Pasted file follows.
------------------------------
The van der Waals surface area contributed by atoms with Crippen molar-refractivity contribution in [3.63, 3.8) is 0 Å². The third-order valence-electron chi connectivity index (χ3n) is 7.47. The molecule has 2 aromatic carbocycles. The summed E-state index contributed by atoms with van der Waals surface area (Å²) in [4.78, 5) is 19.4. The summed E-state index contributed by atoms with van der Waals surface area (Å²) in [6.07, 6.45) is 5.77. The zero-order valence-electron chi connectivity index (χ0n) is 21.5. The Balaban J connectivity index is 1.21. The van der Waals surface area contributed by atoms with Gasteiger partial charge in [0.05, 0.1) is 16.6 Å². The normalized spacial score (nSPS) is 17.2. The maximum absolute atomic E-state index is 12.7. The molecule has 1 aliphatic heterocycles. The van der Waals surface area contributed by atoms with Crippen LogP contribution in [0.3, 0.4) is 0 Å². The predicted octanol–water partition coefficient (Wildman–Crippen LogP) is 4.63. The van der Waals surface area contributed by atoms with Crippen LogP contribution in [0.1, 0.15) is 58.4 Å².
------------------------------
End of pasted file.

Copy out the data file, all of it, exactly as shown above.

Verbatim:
The van der Waals surface area contributed by atoms with Crippen molar-refractivity contribution in [3.63, 3.8) is 0 Å². The third-order valence-electron chi connectivity index (χ3n) is 7.47. The molecule has 2 aromatic carbocycles. The summed E-state index contributed by atoms with van der Waals surface area (Å²) in [4.78, 5) is 19.4. The summed E-state index contributed by atoms with van der Waals surface area (Å²) in [6.07, 6.45) is 5.77. The zero-order valence-electron chi connectivity index (χ0n) is 21.5. The Balaban J connectivity index is 1.21. The van der Waals surface area contributed by atoms with Gasteiger partial charge in [0.05, 0.1) is 16.6 Å². The normalized spacial score (nSPS) is 17.2. The maximum absolute atomic E-state index is 12.7. The molecule has 1 aliphatic heterocycles. The van der Waals surface area contributed by atoms with Crippen LogP contribution in [0.3, 0.4) is 0 Å². The predicted octanol–water partition coefficient (Wildman–Crippen LogP) is 4.63. The van der Waals surface area contributed by atoms with Crippen LogP contribution in [0.1, 0.15) is 58.4 Å².